This is part two of Lori Midson's interview with Alex Seidel, the executive chef-owner of Fruition You can read the first part of Midson's interview with Seidel here.
Proudest moment as a chef: Taking our entire staff of 21 people from Fruition to Portland, Oregon, for a food and wine trip. I'd been taken on culinary research and development trips in the past and learned so much from others throughout my career, so it made me feel really good to introduce my staff to a part of the country that's so well known for quality-produced food and wine. Portland was the city where I began to focus on my culinary profession -- and years later, I was fortunate enough to share those experiences with my Fruition family.
Favorite ingredient: Is pork an ingredient? Good, because I love pork. I like to use every cut, because they all provide so much versatility to so many aspects of cooking. I think sometimes my menu can be a little offensively pork-centric to some: pork belly on this dish, bacon with that dish, pancetta with that other dish.
Most overrated ingredient: Caviar. I appreciate that there are many different kinds of caviar, and I've tasted high-quality caviar from all over the world, but to pay a couple hundred dollars for an ounce of fish eggs? Only to have it disappear in a couple bites? Ridiculous.
Favorite local ingredient: Wild arugula. The Italian variety is known as Sylvetta, and it thrives in the wild at Fruition Farms. It's tender and has the most intense flavor of any arugula I've ever tasted -- and I say that without bias.
Culinarily speaking, Denver has the best: Steakhouses in America. But seriously, do we really need this many?
Culinarily speaking, Denver has the worst: Late-night dining. It would be nice to go to a place that had decent late-night bar food where all the chefs could meet up. I don't get to see my chef friends very often because there's nowhere to eat really great food, shoot the shit and just hang out after we all get off work. A late-night menu with all offal would be great.
Favorite cookbooks: I used to read cookbooks, but I know what I'm about now, so I don't really need to reach for the cookbooks anymore. I definitely haven't read many lately, but the last one I did read is actually one of my favorites.It's the River Cottage Meat Book, by Hugh Fearnley-Whittingstall. He goes into great detail about the production and care that's required to raise quality meats and produce. He speaks of everything that I'm interested in -- the sustainability of the food circle. We're trying to complete that circle with the relationship between Fruition Restaurant and Fruition Farms.
Favorite music to cook by: Whatever happens to be playing on the radio. I'm usually incorrectly singing every word to every song that's played in our kitchen.
One food you can't live without: Cheese. Making a salad? It needs cheese. Assembling a sandwich? Double the cheese. Crackers? They always go better with cheese. Beef? Add some cheese. Pasta? What's pasta without cheese? Potatoes? Definitely better with cheese. Cheese plate? Stack it with cheese. Seafood? Hold the cheese, please. Seafood is the only exception to the "More cheese, please" rule.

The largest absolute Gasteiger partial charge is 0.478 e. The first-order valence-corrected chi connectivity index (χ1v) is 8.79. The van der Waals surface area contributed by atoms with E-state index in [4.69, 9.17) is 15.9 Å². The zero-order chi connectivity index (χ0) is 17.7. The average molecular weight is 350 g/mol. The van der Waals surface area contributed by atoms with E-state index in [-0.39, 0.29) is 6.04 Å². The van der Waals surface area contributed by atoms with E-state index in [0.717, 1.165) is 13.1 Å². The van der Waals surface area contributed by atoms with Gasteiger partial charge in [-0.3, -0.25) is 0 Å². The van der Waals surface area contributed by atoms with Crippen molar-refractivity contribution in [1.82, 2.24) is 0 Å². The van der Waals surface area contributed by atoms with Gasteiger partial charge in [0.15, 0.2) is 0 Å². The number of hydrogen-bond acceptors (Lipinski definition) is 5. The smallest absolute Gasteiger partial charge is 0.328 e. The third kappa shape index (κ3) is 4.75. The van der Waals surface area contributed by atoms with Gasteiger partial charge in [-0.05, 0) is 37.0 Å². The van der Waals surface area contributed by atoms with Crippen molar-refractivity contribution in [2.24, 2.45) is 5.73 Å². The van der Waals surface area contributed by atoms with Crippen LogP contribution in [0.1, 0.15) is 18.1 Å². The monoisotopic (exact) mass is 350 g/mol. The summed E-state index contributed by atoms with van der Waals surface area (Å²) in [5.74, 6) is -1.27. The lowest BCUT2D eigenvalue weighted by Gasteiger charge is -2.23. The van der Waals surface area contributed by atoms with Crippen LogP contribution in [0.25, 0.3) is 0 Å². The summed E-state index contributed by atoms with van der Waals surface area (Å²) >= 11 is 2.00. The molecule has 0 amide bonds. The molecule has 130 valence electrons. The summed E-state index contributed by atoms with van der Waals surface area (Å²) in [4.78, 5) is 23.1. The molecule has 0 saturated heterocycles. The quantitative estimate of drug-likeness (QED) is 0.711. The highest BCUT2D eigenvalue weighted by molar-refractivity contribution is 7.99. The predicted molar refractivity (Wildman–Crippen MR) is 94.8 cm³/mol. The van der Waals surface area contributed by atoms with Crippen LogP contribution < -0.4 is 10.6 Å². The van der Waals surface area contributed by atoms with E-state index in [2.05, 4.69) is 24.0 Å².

One food you detest: Canned sauerkraut. It brings back really bad childhood memories of cheap ring bologna, potatoes and sauerkraut in a slow cooker. The flavor and smell grosses me out. I can't even put sauerkraut on a brat.
What show would you pitch to the Food Network? I don't think I ever want a Food Network show. For one thing, I don't have a big enough ego. And second, there are many more important things to keep me busy - like my family and a newborn on the way.
Favorite Denver restaurant other than your own: Sushi Den. It's the restaurant we frequent the most. The quality of fish is unmatched, and the rice is the most consistent food item in this city. It's always perfectly cooked, well seasoned and has the best texture of any sushi rice anywhere.
Favorite celebrity chef: Daniel Boulud. I haven't met too many celebrity chefs, but of the ones I have met, Daniel was the most humble and gracious. He also didn't come off as though God had anointed him Chef.
Celebrity chef who should shut up: Gordon Ramsey. I actually like Kitchen Nightmares, his show where he goes into restaurants, gives the owner constructive criticism and tries to make the restaurant a better establishment. I respect that -- and would love that job -- but his other show, Hell's Kitchen, is way over the top. The whole show is based on belittling people, screaming, yelling and swearing and losing composure. Dude, remember, you're just cooking food.
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